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| 1 minute read


And now it's Labour's turn to reveal their plans for business rates, should they find their way into office in December.

Labour, as with the other main political parties, recognise there are fundamental problems with the current rating system that must be addressed. But unlike the Liberal Democrats, who call for wholesale scrapping of the current system in favour of a Land Value Tax (LVT), Labour's proposal is to keep the current occupier-focused tax but supplement it with a landlord LVT.

In this way, they may achieve their aim of reducing the current burden, which is causing so much distress to the struggling high street in particular, without reducing the Government's overall tax receipts.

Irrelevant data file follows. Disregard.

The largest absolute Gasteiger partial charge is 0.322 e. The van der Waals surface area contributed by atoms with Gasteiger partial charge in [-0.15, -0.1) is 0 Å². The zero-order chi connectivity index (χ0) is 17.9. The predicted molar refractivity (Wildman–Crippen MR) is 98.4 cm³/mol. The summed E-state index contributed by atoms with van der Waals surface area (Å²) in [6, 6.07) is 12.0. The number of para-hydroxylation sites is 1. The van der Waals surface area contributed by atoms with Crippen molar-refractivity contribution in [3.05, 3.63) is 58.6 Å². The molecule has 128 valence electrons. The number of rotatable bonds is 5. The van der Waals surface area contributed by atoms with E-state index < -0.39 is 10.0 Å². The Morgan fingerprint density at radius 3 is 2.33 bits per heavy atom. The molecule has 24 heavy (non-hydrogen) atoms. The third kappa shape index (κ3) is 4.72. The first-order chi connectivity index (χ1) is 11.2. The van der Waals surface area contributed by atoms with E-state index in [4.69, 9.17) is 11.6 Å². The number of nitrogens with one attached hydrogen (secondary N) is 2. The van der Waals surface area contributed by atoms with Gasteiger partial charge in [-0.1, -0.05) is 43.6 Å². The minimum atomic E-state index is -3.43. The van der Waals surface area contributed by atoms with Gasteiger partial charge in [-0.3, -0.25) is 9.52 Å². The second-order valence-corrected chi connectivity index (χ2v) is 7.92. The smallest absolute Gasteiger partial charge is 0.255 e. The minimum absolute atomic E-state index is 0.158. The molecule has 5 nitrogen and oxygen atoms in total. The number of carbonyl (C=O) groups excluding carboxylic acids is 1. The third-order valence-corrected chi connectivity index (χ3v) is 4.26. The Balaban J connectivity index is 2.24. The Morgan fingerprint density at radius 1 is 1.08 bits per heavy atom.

However, they should be mindful that any LVT levied on landlords or landowners may find itself being passed on to the tenants eventually, one way or other.

My concerns around LVTs in general, set out in my review of the Liberal Democrats' proposals, still hold true.

Rates are a viable tax but the receipts they seek to generate are simply unsustainable and the system is bogged down in complexity. Drop the multiplier, fix the appeal system and simplify the regime. With real determination, and genuine engagement with stakeholders, the current system can be made to work for all.

In its manifesto, the party outlined a plan to turn around the demise of the high street which includes looking at a “land value tax” on commercial landlords, as well as developing a new “retail sector industrial strategy”


business rates, business rates reform, local authority, rating, central government, insight